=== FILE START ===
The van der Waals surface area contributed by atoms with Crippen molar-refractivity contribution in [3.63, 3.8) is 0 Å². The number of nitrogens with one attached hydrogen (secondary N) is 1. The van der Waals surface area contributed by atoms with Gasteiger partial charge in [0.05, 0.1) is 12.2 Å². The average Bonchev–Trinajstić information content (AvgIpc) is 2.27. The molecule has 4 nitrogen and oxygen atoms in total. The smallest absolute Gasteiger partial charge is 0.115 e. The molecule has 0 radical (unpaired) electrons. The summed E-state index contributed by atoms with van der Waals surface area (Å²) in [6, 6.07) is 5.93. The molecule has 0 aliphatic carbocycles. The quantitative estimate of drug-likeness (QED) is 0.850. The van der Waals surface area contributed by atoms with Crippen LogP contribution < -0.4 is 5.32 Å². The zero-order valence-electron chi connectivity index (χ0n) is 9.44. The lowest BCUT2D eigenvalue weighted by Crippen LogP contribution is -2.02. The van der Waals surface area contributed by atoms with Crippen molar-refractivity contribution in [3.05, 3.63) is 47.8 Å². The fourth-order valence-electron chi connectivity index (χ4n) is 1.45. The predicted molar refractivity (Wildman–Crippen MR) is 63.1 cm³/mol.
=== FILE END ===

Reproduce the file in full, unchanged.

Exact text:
The van der Waals surface area contributed by atoms with Crippen molar-refractivity contribution in [3.63, 3.8) is 0 Å². The number of nitrogens with one attached hydrogen (secondary N) is 1. The van der Waals surface area contributed by atoms with Gasteiger partial charge in [0.05, 0.1) is 12.2 Å². The average Bonchev–Trinajstić information content (AvgIpc) is 2.27. The molecule has 4 nitrogen and oxygen atoms in total. The smallest absolute Gasteiger partial charge is 0.115 e. The molecule has 0 radical (unpaired) electrons. The summed E-state index contributed by atoms with van der Waals surface area (Å²) in [6, 6.07) is 5.93. The molecule has 0 aliphatic carbocycles. The quantitative estimate of drug-likeness (QED) is 0.850. The van der Waals surface area contributed by atoms with Crippen LogP contribution < -0.4 is 5.32 Å². The zero-order valence-electron chi connectivity index (χ0n) is 9.44. The lowest BCUT2D eigenvalue weighted by Crippen LogP contribution is -2.02. The van der Waals surface area contributed by atoms with Crippen molar-refractivity contribution in [3.05, 3.63) is 47.8 Å². The fourth-order valence-electron chi connectivity index (χ4n) is 1.45. The predicted molar refractivity (Wildman–Crippen MR) is 63.1 cm³/mol.